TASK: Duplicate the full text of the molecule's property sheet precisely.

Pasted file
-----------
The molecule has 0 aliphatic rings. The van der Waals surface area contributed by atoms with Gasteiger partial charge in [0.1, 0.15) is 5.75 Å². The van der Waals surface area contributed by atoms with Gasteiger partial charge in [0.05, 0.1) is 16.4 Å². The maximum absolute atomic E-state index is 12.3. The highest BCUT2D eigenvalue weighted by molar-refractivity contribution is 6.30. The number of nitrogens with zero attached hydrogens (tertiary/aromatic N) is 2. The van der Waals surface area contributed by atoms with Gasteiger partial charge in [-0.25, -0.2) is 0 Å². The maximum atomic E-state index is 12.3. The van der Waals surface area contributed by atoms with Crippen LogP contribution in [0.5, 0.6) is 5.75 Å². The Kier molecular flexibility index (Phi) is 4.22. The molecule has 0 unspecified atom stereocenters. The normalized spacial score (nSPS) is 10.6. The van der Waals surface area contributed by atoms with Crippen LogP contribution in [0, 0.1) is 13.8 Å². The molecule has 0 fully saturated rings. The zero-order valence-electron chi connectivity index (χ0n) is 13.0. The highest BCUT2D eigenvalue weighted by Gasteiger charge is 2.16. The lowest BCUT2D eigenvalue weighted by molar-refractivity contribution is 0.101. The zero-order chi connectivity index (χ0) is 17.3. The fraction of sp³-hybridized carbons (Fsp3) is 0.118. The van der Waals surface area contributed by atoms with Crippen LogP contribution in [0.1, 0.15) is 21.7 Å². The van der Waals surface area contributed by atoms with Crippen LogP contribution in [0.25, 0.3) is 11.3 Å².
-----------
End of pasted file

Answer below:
The molecule has 0 aliphatic rings. The van der Waals surface area contributed by atoms with Gasteiger partial charge in [0.1, 0.15) is 5.75 Å². The van der Waals surface area contributed by atoms with Gasteiger partial charge in [0.05, 0.1) is 16.4 Å². The maximum absolute atomic E-state index is 12.3. The highest BCUT2D eigenvalue weighted by molar-refractivity contribution is 6.30. The number of nitrogens with zero attached hydrogens (tertiary/aromatic N) is 2. The van der Waals surface area contributed by atoms with Gasteiger partial charge in [-0.25, -0.2) is 0 Å². The maximum atomic E-state index is 12.3. The van der Waals surface area contributed by atoms with Crippen LogP contribution in [0.5, 0.6) is 5.75 Å². The Kier molecular flexibility index (Phi) is 4.22. The molecule has 0 unspecified atom stereocenters. The normalized spacial score (nSPS) is 10.6. The van der Waals surface area contributed by atoms with Crippen LogP contribution in [0, 0.1) is 13.8 Å². The molecule has 0 fully saturated rings. The zero-order valence-electron chi connectivity index (χ0n) is 13.0. The highest BCUT2D eigenvalue weighted by Gasteiger charge is 2.16. The lowest BCUT2D eigenvalue weighted by molar-refractivity contribution is 0.101. The zero-order chi connectivity index (χ0) is 17.3. The fraction of sp³-hybridized carbons (Fsp3) is 0.118. The van der Waals surface area contributed by atoms with Crippen LogP contribution in [0.1, 0.15) is 21.7 Å². The van der Waals surface area contributed by atoms with Crippen LogP contribution in [0.25, 0.3) is 11.3 Å².